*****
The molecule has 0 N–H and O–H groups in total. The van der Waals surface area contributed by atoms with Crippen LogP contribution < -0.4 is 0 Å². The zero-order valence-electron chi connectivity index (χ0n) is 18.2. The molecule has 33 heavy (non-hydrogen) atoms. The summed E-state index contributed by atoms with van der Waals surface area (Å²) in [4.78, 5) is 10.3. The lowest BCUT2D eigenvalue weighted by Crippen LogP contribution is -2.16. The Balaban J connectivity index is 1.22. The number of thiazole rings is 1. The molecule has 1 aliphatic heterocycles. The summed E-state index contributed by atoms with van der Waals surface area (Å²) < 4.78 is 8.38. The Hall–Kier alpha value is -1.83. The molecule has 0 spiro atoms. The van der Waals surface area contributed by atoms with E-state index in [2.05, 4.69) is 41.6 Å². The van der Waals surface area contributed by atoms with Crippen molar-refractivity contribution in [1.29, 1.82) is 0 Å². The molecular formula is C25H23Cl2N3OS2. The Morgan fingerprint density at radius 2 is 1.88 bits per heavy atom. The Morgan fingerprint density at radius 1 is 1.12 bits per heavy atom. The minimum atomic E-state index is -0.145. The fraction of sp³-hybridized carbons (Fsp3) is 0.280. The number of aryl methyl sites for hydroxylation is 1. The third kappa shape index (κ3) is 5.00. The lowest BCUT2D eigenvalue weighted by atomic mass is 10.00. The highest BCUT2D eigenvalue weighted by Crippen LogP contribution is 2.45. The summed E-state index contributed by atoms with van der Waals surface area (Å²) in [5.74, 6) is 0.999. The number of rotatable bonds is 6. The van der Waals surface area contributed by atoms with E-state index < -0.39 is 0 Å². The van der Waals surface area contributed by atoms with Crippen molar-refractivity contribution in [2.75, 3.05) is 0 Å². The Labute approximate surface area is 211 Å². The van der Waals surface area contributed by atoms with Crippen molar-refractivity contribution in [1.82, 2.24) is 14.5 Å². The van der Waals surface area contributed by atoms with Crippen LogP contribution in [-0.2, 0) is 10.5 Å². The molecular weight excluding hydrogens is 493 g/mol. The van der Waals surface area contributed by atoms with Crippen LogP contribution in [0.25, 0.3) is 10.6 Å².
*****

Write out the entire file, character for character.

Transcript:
The molecule has 0 N–H and O–H groups in total. The van der Waals surface area contributed by atoms with Crippen LogP contribution < -0.4 is 0 Å². The zero-order valence-electron chi connectivity index (χ0n) is 18.2. The molecule has 33 heavy (non-hydrogen) atoms. The summed E-state index contributed by atoms with van der Waals surface area (Å²) in [4.78, 5) is 10.3. The lowest BCUT2D eigenvalue weighted by Crippen LogP contribution is -2.16. The Balaban J connectivity index is 1.22. The number of thiazole rings is 1. The molecule has 1 aliphatic heterocycles. The summed E-state index contributed by atoms with van der Waals surface area (Å²) < 4.78 is 8.38. The Hall–Kier alpha value is -1.83. The molecule has 0 spiro atoms. The van der Waals surface area contributed by atoms with E-state index in [2.05, 4.69) is 41.6 Å². The van der Waals surface area contributed by atoms with Crippen molar-refractivity contribution in [1.29, 1.82) is 0 Å². The molecular formula is C25H23Cl2N3OS2. The Morgan fingerprint density at radius 2 is 1.88 bits per heavy atom. The Morgan fingerprint density at radius 1 is 1.12 bits per heavy atom. The minimum atomic E-state index is -0.145. The fraction of sp³-hybridized carbons (Fsp3) is 0.280. The number of aryl methyl sites for hydroxylation is 1. The third kappa shape index (κ3) is 5.00. The lowest BCUT2D eigenvalue weighted by atomic mass is 10.00. The highest BCUT2D eigenvalue weighted by Crippen LogP contribution is 2.45. The summed E-state index contributed by atoms with van der Waals surface area (Å²) in [5.74, 6) is 0.999. The number of rotatable bonds is 6. The van der Waals surface area contributed by atoms with E-state index < -0.39 is 0 Å². The van der Waals surface area contributed by atoms with Crippen molar-refractivity contribution in [2.75, 3.05) is 0 Å². The Labute approximate surface area is 211 Å². The van der Waals surface area contributed by atoms with Crippen molar-refractivity contribution in [1.82, 2.24) is 14.5 Å². The van der Waals surface area contributed by atoms with Crippen LogP contribution in [-0.2, 0) is 10.5 Å². The molecular weight excluding hydrogens is 493 g/mol. The van der Waals surface area contributed by atoms with Crippen LogP contribution in [0.25, 0.3) is 10.6 Å².